If you were out in the sunshine today you got a boost of vitamin d. But with shorter days and less sunshine during the fall and winter, you could develop a vitamin D deficient.
However, not everyone agrees on how much vitamin D you should be getting naturally and how much should come from supplements.
"It's harder than you would think to define what is enough vitamin D," says Dr. Ian De Boer, an epidemiologist with UW Medicine.
De Boer says doctors know vitamin D levels dip during the winter, but there's no evidence suggesting we need to prevent that dip.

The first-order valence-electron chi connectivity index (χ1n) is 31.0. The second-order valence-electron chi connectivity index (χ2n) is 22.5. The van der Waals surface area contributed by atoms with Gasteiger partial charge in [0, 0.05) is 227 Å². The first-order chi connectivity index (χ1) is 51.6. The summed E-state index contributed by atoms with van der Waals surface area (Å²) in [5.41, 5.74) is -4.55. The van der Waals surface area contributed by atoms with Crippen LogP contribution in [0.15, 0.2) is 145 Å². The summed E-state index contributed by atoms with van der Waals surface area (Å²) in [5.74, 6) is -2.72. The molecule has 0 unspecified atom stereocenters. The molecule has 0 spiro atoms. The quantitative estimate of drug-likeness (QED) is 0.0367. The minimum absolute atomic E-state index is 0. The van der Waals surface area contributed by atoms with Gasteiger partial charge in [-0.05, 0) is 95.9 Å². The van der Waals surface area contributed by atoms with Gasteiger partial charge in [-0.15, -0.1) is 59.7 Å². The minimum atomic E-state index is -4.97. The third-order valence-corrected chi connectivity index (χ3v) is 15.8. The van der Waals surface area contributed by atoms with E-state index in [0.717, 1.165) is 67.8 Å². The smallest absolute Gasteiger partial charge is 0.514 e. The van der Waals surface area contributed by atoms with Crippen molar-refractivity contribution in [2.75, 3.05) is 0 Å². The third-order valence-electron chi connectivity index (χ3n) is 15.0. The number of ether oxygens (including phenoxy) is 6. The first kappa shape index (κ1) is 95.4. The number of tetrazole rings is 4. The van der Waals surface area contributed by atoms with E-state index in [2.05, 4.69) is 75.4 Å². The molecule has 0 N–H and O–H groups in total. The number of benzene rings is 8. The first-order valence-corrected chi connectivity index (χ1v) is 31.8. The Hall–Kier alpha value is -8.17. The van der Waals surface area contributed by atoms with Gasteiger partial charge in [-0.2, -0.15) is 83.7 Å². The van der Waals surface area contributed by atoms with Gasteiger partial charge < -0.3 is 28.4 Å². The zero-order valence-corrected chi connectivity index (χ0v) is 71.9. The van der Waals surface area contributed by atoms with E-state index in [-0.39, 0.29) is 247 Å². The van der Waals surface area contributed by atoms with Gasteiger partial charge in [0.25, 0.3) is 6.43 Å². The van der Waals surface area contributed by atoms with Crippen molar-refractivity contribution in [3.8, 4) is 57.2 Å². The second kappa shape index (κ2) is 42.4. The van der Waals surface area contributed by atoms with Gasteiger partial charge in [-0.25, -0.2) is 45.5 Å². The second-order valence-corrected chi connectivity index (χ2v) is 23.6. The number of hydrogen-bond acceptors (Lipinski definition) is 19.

Adding, the Institute of Medicine does not recommend routine vitamin D supplementation unless you have certain diseases. As a guide, he says everyone should get at least 600 units a day, either from food or sunshine.
You can get vitamin D from fish, egg yolks, milk and some fortified grains.
Vitamin D is essential for strong bones and teeth. It also helps with our immune system, mood and preventing osteoporosis, diabetes and kidney disease.
People with a vitamin D deficiency may be tired, have bone or muscle pain, or memory problems.
If you think you have a vitamin D deficiency, talk to your doctor.